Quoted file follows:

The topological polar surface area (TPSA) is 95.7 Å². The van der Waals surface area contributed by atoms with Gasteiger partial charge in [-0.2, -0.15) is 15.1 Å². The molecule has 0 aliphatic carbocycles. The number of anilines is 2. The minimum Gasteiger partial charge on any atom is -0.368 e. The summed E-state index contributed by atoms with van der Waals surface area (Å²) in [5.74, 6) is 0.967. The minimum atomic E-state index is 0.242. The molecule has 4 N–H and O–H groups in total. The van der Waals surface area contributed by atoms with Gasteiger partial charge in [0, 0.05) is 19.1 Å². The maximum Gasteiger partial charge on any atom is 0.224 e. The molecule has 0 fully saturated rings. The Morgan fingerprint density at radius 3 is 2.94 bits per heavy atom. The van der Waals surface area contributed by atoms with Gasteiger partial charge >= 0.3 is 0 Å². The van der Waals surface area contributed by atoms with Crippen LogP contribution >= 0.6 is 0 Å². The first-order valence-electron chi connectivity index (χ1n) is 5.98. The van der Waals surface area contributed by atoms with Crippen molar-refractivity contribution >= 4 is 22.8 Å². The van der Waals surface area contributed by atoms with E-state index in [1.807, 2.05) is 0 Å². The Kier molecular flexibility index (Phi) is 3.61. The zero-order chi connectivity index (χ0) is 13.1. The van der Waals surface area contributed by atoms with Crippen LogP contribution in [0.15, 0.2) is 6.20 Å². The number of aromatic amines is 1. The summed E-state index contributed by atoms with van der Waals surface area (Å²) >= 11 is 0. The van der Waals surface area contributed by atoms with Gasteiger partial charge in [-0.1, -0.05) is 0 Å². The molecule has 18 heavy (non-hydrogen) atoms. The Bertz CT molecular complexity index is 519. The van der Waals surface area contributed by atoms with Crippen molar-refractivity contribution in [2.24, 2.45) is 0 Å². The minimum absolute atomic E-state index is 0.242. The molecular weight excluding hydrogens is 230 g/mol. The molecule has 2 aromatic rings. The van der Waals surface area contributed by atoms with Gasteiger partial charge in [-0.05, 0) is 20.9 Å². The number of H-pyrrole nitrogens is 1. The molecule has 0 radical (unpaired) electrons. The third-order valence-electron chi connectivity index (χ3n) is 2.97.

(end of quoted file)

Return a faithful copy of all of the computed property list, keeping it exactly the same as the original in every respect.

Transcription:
The topological polar surface area (TPSA) is 95.7 Å². The van der Waals surface area contributed by atoms with Gasteiger partial charge in [-0.2, -0.15) is 15.1 Å². The molecule has 0 aliphatic carbocycles. The number of anilines is 2. The minimum Gasteiger partial charge on any atom is -0.368 e. The summed E-state index contributed by atoms with van der Waals surface area (Å²) in [5.74, 6) is 0.967. The minimum atomic E-state index is 0.242. The molecule has 4 N–H and O–H groups in total. The van der Waals surface area contributed by atoms with Gasteiger partial charge in [0, 0.05) is 19.1 Å². The maximum Gasteiger partial charge on any atom is 0.224 e. The molecule has 0 fully saturated rings. The Morgan fingerprint density at radius 3 is 2.94 bits per heavy atom. The van der Waals surface area contributed by atoms with Gasteiger partial charge >= 0.3 is 0 Å². The van der Waals surface area contributed by atoms with Crippen LogP contribution >= 0.6 is 0 Å². The first-order valence-electron chi connectivity index (χ1n) is 5.98. The van der Waals surface area contributed by atoms with Crippen molar-refractivity contribution >= 4 is 22.8 Å². The van der Waals surface area contributed by atoms with E-state index in [1.807, 2.05) is 0 Å². The Kier molecular flexibility index (Phi) is 3.61. The zero-order chi connectivity index (χ0) is 13.1. The van der Waals surface area contributed by atoms with Crippen LogP contribution in [0.15, 0.2) is 6.20 Å². The number of aromatic amines is 1. The summed E-state index contributed by atoms with van der Waals surface area (Å²) >= 11 is 0. The van der Waals surface area contributed by atoms with Gasteiger partial charge in [-0.1, -0.05) is 0 Å². The molecule has 18 heavy (non-hydrogen) atoms. The Bertz CT molecular complexity index is 519. The van der Waals surface area contributed by atoms with Crippen molar-refractivity contribution in [2.24, 2.45) is 0 Å². The minimum absolute atomic E-state index is 0.242. The molecular weight excluding hydrogens is 230 g/mol. The molecule has 2 aromatic rings. The van der Waals surface area contributed by atoms with Gasteiger partial charge in [-0.05, 0) is 20.9 Å². The number of H-pyrrole nitrogens is 1. The molecule has 0 radical (unpaired) electrons. The third-order valence-electron chi connectivity index (χ3n) is 2.97.